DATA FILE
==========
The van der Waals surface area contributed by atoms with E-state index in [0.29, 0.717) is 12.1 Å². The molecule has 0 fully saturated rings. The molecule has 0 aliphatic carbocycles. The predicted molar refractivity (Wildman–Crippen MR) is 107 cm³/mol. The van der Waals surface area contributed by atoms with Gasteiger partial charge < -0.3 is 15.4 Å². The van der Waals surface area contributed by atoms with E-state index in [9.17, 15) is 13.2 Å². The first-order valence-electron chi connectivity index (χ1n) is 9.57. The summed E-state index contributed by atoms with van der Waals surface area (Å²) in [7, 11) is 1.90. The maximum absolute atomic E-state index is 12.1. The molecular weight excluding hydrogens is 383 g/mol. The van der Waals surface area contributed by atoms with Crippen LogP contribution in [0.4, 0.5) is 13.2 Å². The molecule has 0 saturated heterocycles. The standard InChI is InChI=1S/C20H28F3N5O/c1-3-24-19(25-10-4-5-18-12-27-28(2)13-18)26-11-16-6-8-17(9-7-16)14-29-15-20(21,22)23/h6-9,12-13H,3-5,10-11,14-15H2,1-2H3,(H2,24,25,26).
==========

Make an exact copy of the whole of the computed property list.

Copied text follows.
The van der Waals surface area contributed by atoms with E-state index in [0.29, 0.717) is 12.1 Å². The molecule has 0 fully saturated rings. The molecule has 0 aliphatic carbocycles. The predicted molar refractivity (Wildman–Crippen MR) is 107 cm³/mol. The van der Waals surface area contributed by atoms with Gasteiger partial charge < -0.3 is 15.4 Å². The van der Waals surface area contributed by atoms with E-state index in [9.17, 15) is 13.2 Å². The first-order valence-electron chi connectivity index (χ1n) is 9.57. The summed E-state index contributed by atoms with van der Waals surface area (Å²) in [7, 11) is 1.90. The maximum absolute atomic E-state index is 12.1. The molecular weight excluding hydrogens is 383 g/mol. The van der Waals surface area contributed by atoms with Crippen LogP contribution in [0.4, 0.5) is 13.2 Å². The molecule has 0 saturated heterocycles. The standard InChI is InChI=1S/C20H28F3N5O/c1-3-24-19(25-10-4-5-18-12-27-28(2)13-18)26-11-16-6-8-17(9-7-16)14-29-15-20(21,22)23/h6-9,12-13H,3-5,10-11,14-15H2,1-2H3,(H2,24,25,26).